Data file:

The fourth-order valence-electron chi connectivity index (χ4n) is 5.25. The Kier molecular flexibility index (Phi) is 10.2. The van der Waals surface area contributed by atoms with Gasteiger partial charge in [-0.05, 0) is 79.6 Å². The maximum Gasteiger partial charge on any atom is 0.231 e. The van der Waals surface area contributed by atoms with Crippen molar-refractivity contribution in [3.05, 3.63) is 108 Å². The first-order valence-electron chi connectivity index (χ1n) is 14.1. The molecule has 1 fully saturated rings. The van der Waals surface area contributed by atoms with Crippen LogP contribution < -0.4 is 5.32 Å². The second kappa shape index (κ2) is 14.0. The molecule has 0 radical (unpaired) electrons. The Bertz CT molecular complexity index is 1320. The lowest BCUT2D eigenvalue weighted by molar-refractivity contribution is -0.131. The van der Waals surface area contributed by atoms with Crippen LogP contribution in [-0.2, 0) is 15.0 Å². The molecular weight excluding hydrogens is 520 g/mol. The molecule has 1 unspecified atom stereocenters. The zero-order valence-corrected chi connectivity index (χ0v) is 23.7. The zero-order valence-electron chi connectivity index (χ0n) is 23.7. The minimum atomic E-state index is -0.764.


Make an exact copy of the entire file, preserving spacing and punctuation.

The fourth-order valence-electron chi connectivity index (χ4n) is 5.25. The Kier molecular flexibility index (Phi) is 10.2. The van der Waals surface area contributed by atoms with Gasteiger partial charge in [-0.05, 0) is 79.6 Å². The maximum Gasteiger partial charge on any atom is 0.231 e. The van der Waals surface area contributed by atoms with Crippen molar-refractivity contribution in [3.05, 3.63) is 108 Å². The first-order valence-electron chi connectivity index (χ1n) is 14.1. The molecule has 1 fully saturated rings. The van der Waals surface area contributed by atoms with Crippen LogP contribution < -0.4 is 5.32 Å². The second kappa shape index (κ2) is 14.0. The molecule has 0 radical (unpaired) electrons. The Bertz CT molecular complexity index is 1320. The lowest BCUT2D eigenvalue weighted by molar-refractivity contribution is -0.131. The van der Waals surface area contributed by atoms with Crippen LogP contribution in [-0.2, 0) is 15.0 Å². The molecular weight excluding hydrogens is 520 g/mol. The molecule has 1 unspecified atom stereocenters. The zero-order valence-corrected chi connectivity index (χ0v) is 23.7. The zero-order valence-electron chi connectivity index (χ0n) is 23.7. The minimum atomic E-state index is -0.764.